Home > Uncategorized > The US vs. Western Europe 1980 – 2016

The US vs. Western Europe 1980 – 2016

In 1980 the bottom 50% of the population in the US received 20% of the national income and 23% in Western Europe. By 2016 the share of the bottom 50% of the US population received declined to 13% while in Western Europe the bottom 50% held on to 22% of the national income. The top 1% in Western Europe increased their share to 12% in 2016. Meanwhile in the US the top 1%increased their share of the national income from 10% in 1980 to 20% in 2016.

A key question is what policies and forces are at play in Western Europe that maintained the bottom 50%’s share?

top 1% vs. bottom 50% national income shares in the US and Western Europe 1980-2016: diverging income inequality trajectories

Income for bottom 50% and top 1% in Western Europe - stable shares.

from American Delusions

  1. Clement-Pitiot
    November 7, 2019 at 4:17 pm

    Temporary compensation effect between transtion economies and old western european economies explains why le US inegality effect is possibly hidden in the global European statistics. Neoliberalism economic dogma has the same disruptive impact on real economy and society in fact in Europe and in the US. Don’t trust the European illusion without caution.

    • November 7, 2019 at 9:08 pm

      I can see your point, Clement. Perhaps the larger unearned incomes in Europe are hidden in tax havens and Swiss bank accounts.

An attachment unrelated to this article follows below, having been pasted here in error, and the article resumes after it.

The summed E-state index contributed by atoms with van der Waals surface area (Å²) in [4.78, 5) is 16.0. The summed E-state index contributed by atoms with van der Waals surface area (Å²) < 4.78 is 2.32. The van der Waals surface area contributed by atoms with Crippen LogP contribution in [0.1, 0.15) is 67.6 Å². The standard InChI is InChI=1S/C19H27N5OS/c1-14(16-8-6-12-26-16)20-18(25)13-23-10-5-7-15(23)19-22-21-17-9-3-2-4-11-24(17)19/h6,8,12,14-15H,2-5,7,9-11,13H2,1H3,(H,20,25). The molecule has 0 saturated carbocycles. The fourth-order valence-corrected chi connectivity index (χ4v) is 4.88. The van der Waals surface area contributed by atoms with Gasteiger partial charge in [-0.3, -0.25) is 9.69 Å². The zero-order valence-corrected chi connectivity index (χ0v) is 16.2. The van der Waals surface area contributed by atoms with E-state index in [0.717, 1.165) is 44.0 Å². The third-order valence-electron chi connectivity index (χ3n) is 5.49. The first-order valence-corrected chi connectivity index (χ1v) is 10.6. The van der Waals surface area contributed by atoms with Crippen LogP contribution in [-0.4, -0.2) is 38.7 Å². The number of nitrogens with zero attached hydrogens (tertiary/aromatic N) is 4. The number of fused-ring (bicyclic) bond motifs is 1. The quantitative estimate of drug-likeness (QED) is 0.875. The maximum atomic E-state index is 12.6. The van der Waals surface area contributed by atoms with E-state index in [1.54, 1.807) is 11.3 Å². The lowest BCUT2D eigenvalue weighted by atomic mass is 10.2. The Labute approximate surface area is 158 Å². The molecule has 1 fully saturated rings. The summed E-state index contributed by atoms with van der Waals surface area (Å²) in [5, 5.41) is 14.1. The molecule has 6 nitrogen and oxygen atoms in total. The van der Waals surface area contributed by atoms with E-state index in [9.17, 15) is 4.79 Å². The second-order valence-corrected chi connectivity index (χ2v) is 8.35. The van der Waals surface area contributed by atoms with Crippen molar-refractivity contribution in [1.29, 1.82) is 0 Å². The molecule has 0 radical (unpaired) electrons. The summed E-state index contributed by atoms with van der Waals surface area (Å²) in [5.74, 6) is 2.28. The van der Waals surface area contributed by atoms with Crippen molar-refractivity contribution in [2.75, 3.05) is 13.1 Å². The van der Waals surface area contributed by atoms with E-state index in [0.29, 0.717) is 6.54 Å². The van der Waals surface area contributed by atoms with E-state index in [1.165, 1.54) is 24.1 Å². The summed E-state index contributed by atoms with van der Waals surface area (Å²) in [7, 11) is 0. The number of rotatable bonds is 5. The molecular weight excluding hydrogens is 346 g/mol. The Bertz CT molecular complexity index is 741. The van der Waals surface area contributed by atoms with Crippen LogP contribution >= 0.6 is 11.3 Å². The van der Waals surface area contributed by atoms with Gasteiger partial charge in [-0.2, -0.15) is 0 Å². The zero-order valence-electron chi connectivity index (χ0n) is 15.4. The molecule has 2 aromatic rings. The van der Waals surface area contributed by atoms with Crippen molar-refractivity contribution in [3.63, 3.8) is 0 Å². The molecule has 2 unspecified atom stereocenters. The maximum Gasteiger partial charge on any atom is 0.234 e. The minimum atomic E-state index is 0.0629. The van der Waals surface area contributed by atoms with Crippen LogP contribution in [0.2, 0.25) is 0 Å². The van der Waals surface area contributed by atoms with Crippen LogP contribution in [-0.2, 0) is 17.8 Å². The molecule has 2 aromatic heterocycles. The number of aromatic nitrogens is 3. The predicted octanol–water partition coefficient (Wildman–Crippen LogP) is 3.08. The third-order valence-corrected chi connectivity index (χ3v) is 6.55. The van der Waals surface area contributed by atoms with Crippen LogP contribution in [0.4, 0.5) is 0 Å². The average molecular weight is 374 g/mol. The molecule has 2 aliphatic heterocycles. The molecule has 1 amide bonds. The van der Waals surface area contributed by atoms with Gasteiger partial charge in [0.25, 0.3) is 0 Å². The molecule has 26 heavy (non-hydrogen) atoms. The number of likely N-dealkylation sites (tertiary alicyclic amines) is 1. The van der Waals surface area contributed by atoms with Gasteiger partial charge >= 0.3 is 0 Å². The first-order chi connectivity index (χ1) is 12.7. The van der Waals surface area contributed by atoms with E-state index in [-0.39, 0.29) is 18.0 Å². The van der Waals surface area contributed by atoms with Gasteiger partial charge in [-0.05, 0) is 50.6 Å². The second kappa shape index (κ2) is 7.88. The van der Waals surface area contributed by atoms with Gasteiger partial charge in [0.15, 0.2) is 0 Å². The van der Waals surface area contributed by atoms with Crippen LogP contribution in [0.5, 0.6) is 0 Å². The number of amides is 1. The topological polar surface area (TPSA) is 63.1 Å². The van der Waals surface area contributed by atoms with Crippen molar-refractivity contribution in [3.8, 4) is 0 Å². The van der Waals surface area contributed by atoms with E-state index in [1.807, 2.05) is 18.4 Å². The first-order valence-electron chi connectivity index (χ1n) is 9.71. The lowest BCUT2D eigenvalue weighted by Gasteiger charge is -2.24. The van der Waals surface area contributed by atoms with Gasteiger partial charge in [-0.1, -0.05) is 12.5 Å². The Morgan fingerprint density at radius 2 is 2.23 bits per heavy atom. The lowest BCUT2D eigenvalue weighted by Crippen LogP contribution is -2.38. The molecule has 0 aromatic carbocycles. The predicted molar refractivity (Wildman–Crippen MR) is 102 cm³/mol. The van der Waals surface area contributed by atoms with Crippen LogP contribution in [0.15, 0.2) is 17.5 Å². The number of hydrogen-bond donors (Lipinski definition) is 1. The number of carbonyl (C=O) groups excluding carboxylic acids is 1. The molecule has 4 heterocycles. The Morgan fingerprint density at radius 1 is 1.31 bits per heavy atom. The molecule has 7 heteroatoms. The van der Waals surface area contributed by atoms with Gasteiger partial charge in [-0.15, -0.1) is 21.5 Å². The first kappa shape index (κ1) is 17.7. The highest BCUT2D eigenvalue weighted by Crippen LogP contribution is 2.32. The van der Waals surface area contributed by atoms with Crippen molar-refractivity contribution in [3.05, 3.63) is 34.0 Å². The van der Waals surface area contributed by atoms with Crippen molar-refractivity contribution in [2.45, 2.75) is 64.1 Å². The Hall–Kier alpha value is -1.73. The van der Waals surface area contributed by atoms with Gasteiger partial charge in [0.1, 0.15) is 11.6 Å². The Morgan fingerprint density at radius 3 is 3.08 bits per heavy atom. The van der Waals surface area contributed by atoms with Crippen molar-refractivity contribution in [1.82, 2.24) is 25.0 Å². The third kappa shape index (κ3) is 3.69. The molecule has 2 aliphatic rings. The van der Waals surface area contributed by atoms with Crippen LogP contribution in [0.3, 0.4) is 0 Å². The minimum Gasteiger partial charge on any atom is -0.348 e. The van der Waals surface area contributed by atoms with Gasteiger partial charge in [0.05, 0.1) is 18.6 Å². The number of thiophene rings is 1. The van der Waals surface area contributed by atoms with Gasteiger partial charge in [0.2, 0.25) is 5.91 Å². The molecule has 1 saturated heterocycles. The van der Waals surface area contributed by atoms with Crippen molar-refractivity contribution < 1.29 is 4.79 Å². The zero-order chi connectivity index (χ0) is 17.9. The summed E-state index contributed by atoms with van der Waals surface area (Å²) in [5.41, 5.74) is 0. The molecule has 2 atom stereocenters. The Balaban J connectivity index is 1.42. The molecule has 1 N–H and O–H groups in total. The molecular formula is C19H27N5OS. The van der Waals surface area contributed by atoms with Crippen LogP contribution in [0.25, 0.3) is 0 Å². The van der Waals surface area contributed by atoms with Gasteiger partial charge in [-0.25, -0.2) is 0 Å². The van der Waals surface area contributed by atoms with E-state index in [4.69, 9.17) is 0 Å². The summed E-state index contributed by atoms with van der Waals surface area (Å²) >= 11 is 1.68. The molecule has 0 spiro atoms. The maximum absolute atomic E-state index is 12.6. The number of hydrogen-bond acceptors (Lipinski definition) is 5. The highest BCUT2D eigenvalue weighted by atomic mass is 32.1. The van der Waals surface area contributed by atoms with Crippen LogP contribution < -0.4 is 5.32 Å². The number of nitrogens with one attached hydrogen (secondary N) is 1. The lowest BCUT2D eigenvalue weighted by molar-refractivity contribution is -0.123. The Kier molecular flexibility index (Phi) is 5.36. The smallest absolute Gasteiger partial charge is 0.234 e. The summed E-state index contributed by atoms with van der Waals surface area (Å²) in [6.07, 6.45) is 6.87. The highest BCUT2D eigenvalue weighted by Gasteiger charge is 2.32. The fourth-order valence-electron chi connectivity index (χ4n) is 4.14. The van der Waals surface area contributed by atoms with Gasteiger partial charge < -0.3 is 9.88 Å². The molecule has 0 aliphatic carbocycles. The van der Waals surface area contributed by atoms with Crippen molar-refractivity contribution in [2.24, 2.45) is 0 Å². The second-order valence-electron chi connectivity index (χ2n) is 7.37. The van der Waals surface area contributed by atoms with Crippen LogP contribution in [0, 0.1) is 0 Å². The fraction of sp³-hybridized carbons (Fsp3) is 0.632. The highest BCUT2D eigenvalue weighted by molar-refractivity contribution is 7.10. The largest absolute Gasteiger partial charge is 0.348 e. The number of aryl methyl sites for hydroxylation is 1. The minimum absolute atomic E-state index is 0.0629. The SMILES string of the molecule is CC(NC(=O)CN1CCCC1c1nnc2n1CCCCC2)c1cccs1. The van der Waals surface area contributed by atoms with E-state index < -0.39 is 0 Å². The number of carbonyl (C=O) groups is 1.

• Calgacus
      November 12, 2019 at 2:10 am

      Indeed. As James Galbraith pointed out – he wrote a book about it, the sort of measures used above are not entirely appropriate any more. With the integration of Europe into the EU one gets a completely different result. Taking Europe as a whole – not country by country – we get a USA sized entity – but one that is MORE unequal, more stratified than the USA, not less.

  2. Ken Zimmerman
    November 10, 2019 at 12:44 pm

    The authors of the ‘World Inequality Report 2018’ (Facundo Alvaredo, Lucas Chancel, Thomas Piketty, Emmanuel Saez, and Gabriel Zucman) take Western Europe as the more preferred pattern. They offer the following explanation of why the US diverges from it.

    The income-inequality trajectory observed in the United States is largely due to massive
    educational inequalities, combined with a tax system that grew less progressive despite
    a surge in top labor compensation since the 1980s, and in top capital incomes in the 2000s. Continental Europe meanwhile saw a lesser decline in its tax progressivity, while wage inequality was also moderated by educational and wage-setting policies that were relatively more favorable to low and middle-income groups. In both regions, income inequality between men and women has declined but remains particularly strong at the top of the distribution.

    Any feedback on their explanation?

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